The Strand’s EAs talk creativity, self-reflection, and recognizing when it’s time to take a break

Amidst the stress of essay deadlines, eating properly, and wondering why that guy hasn’t texted back, it is difficult to find time for self-care. Although I try to stay organized, I continuously leave assignments until the last minute and prioritize caffeine over a good meal. Clearly it will be a while before I can comfortably call myself an adult.

While many people emphasize meditation and healthy eating as the most effective forms of self-care, I don’t find listening to whale noises or munching on salads works for me. Instead, the moments I feel like I am taking care of myself are when I am writing at my desk. This may be the same place that I experience the most stress, but in spending time writing creatively here, it feels like I am taking the space back. Whether it’s a journal entry, poem, or terrible dad joke, by indulging in my desire to write creatively, I am doing something solely for myself.

I look at creative writing as my chance to step outside of my social obligations and focus on how I am feeling, rather than other people. This may sound harsh, but I find that self-care means being a little selfish sometimes. I often have to remind myself that it’s alright to stay home and write instead of going out, even if my thoughts turn into rants or meaningless ruminations. Writing is my version of meditation; but whatever works for you, embrace it—and be a little selfish every once in a while.

— Anna Stabb, “Indulging in creative self-care”

 

 

 

 Until recently, I had relatively poor self-care habits for several years. I cannot sit down and meditate because of the anxiety that likes to flit across my mind; I cannot breathe incense and feel tranquil because the aroma is too strong. The biggest self-care achievement I could boast about was no longer biting my nails, but I often forget that practice the closer exams approach.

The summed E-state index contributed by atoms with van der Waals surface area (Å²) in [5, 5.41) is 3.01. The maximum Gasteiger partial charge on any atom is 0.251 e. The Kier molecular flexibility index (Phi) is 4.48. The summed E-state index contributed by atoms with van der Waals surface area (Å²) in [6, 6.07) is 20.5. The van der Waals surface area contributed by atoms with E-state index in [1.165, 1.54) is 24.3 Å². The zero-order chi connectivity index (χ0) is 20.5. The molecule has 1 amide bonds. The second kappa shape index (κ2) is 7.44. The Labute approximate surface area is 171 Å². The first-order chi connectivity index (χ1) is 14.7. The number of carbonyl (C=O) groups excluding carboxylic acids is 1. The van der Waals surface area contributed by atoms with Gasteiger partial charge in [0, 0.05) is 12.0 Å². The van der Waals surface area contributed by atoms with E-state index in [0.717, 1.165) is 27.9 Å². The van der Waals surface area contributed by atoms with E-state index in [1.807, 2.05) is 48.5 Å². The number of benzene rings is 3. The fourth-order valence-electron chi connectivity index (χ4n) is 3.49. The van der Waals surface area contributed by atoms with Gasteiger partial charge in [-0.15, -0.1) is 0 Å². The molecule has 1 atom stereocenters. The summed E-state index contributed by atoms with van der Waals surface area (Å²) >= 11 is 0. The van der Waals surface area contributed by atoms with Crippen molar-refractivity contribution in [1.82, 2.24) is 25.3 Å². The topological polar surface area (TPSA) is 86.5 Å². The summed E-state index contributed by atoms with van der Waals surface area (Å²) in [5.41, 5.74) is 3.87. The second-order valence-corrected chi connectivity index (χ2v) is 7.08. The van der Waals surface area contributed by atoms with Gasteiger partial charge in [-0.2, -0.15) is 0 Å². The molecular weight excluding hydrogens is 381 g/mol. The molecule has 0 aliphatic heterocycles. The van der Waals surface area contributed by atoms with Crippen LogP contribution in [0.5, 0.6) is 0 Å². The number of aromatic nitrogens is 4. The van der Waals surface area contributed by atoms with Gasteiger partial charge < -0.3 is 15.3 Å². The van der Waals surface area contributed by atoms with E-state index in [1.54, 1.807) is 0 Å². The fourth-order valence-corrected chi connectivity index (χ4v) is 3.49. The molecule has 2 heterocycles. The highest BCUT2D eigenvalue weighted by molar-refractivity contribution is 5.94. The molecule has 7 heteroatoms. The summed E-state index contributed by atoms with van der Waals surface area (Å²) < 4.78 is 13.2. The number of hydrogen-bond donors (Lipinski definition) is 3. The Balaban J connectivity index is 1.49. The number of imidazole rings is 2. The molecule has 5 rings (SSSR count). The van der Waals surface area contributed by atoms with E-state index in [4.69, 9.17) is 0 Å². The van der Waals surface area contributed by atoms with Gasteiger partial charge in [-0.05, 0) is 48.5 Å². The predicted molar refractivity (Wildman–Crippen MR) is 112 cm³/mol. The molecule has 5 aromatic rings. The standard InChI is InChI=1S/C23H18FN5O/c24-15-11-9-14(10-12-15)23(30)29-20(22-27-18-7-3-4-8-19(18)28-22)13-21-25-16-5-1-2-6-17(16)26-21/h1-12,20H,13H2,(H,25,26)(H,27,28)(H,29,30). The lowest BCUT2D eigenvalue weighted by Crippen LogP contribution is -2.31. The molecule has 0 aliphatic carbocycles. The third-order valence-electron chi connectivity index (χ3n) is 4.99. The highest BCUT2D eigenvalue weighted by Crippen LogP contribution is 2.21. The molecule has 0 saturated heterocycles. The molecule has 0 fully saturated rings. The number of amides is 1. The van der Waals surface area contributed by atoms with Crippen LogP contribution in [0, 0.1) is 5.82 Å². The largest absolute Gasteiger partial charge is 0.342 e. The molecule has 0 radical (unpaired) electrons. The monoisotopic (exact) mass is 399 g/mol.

I have never been able to buy into “mindfulness” because oftentimes I can only be mindful of my worries. For me, self-care is understanding it cannot always be accomplished and growing from those attempts. Some days, self-care is eating two meals and catching up on readings from the week before. Other days, it is buying bubble tea with a friend and discussing poetry. Most days, self-care is reminding myself that a support system exists at university and beyond for academic or personal stressors. I enjoy using daily schedules and to-do lists to plan my day, and although I usually don’t complete everything, I can reflect on what’s left and how to proceed. A self-care act I’ve found to be successful is exploring the U of T campus, as the search for libraries and shortcuts through the masses of buildings is a strangely relaxing activity. In addition, self-care is ensuring I have surrounded myself with kind, caring people who encourage me to pursue my passions, and knowing that I will undoubtedly do the same for them. It is to be flexible—mapping out lofty, grandiose dreams one day, and finishing hour-by-hour chores the next. Healthy self-care is recognizing that some days, the most you can do is to take deep breaths, and remember that the joys of your life will counteract the pains.

Georgia Lin, “No mind for mindfulness”